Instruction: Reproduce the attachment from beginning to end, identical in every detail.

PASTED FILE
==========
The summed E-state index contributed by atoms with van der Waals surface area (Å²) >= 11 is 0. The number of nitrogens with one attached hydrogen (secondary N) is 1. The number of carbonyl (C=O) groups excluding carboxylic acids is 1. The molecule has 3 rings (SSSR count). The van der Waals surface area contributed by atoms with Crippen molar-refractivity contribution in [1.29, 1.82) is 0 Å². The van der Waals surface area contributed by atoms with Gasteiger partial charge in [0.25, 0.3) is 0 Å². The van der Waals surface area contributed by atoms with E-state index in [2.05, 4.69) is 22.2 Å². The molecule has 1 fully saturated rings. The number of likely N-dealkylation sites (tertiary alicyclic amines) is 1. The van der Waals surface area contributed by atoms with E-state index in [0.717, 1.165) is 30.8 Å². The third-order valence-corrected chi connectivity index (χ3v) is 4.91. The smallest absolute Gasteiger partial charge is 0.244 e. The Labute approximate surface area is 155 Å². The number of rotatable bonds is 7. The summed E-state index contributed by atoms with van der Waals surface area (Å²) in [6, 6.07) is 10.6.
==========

The summed E-state index contributed by atoms with van der Waals surface area (Å²) >= 11 is 0. The number of nitrogens with one attached hydrogen (secondary N) is 1. The number of carbonyl (C=O) groups excluding carboxylic acids is 1. The molecule has 3 rings (SSSR count). The van der Waals surface area contributed by atoms with Crippen molar-refractivity contribution in [1.29, 1.82) is 0 Å². The van der Waals surface area contributed by atoms with Gasteiger partial charge in [0.25, 0.3) is 0 Å². The van der Waals surface area contributed by atoms with E-state index in [2.05, 4.69) is 22.2 Å². The molecule has 1 fully saturated rings. The number of likely N-dealkylation sites (tertiary alicyclic amines) is 1. The van der Waals surface area contributed by atoms with E-state index in [0.717, 1.165) is 30.8 Å². The third-order valence-corrected chi connectivity index (χ3v) is 4.91. The smallest absolute Gasteiger partial charge is 0.244 e. The Labute approximate surface area is 155 Å². The number of rotatable bonds is 7. The summed E-state index contributed by atoms with van der Waals surface area (Å²) in [6, 6.07) is 10.6.